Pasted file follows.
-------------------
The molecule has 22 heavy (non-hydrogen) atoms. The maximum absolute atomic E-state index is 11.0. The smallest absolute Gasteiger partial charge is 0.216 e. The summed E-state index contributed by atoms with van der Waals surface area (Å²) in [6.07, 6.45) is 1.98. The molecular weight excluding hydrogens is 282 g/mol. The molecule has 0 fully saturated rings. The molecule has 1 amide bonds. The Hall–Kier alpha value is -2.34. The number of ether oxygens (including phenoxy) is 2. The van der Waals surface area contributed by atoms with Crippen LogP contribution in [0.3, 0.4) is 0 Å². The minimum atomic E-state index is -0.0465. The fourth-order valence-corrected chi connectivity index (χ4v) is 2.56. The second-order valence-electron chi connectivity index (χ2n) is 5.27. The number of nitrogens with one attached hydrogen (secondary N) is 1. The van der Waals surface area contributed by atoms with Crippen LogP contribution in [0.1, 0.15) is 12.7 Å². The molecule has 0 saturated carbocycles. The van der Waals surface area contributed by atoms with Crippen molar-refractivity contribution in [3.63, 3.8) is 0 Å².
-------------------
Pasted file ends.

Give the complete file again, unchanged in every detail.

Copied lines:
The molecule has 22 heavy (non-hydrogen) atoms. The maximum absolute atomic E-state index is 11.0. The smallest absolute Gasteiger partial charge is 0.216 e. The summed E-state index contributed by atoms with van der Waals surface area (Å²) in [6.07, 6.45) is 1.98. The molecular weight excluding hydrogens is 282 g/mol. The molecule has 0 fully saturated rings. The molecule has 1 amide bonds. The Hall–Kier alpha value is -2.34. The number of ether oxygens (including phenoxy) is 2. The van der Waals surface area contributed by atoms with Crippen LogP contribution in [0.3, 0.4) is 0 Å². The minimum atomic E-state index is -0.0465. The fourth-order valence-corrected chi connectivity index (χ4v) is 2.56. The second-order valence-electron chi connectivity index (χ2n) is 5.27. The number of nitrogens with one attached hydrogen (secondary N) is 1. The van der Waals surface area contributed by atoms with Crippen LogP contribution in [0.1, 0.15) is 12.7 Å². The molecule has 0 saturated carbocycles. The van der Waals surface area contributed by atoms with Crippen molar-refractivity contribution in [3.63, 3.8) is 0 Å².